To undertake the project FECI created a subsidiary, AAF Holdings LLC, known as All Aboard Florida. AAF proposed creating a 235-mile express passenger railway between Miami and Orlando with stops in West Palm Beach and Fort Lauderdale. The new railway, called The Brightline, would use existing and upgraded freight rail tracks owned by FECI, as well as a new 40-mile line that would run from Cocoa to Orlando along State Road 528. AAF is also building three new passenger train stations in South Florida; the trains will terminate at the Orlando Intermodal Transportation facility now being built by the Greater Orlando Aviation Authority. The company initially pegged its cost for the entire project at $3.5 billion, including $600 million for the purchase of land and easements.

Initial construction of the less costly Phase I of the project, from Miami to Fort Lauderdale, was privately financed. However, to complete Phase II to Orlando, the company applied to the FRA for a $1.6 billion loan through the Railroad Rehabilitation and Improvement Financing program (RRIF). Concurrently, the company sought alternative public financing by requesting that the U.S. Department of Transportation (DOT) exempt from federal taxation $1.75 billion in private activity bonds that would be issued by the Florida Development Finance Corporation. AAF explained in its application that the bonds would be a crucial factor in ensuring the completion of the project and that the proceeds would be used across the length of the project, including to retire $405 million in high-yield private debt the company had already obtained. DOT provisionally authorized the request in December 2014.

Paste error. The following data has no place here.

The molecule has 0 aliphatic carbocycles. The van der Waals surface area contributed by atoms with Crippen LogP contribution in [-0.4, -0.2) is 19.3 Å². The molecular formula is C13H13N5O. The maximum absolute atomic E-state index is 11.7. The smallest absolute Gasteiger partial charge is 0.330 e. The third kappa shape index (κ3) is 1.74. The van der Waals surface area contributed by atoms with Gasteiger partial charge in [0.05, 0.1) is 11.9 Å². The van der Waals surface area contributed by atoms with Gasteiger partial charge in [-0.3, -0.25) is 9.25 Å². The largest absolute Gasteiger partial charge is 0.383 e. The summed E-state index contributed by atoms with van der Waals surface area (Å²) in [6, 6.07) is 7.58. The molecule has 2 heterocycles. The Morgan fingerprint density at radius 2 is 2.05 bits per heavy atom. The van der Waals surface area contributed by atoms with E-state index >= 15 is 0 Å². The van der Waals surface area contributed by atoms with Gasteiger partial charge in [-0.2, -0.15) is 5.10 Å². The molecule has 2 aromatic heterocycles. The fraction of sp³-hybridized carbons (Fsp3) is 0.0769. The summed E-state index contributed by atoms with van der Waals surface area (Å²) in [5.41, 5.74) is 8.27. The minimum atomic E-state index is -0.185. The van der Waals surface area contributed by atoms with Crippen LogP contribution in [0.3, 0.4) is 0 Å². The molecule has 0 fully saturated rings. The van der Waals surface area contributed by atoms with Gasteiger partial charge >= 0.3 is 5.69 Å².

The FRA and AAF conducted an environmental assessment of the Phase I project in 2012-2013, culminating in a Finding of No Significant Impact. FRA released a Draft Environmental Impact Statement (DEIS) covering Phase II in September 2014 and a Final Environmental Impact Statement (FEIS) in August 2015. According to the FEIS, the fully built-out project is projected to remove 1.2 million auto trips per year from the regional road network and to reduce carbon dioxide emissions by 31,477 tons per year by 2030. The railway, according to projections, would capture about 1.2% of short-distance trips between Miami, West Palm Beach and Ft. Lauderdale, and 10.2% of long-distance trips between southeast Florida and Orlando. But there would be a variety of negative environmental effects in traversed communities, including increases in noise, vibration and traffic delays, with typical at-grade crossings closing an average of 54 times each day. There would also be adverse effects on natural ecosystems, such as the loss of 263 acres of wetlands due to filling, excavation and other impacts.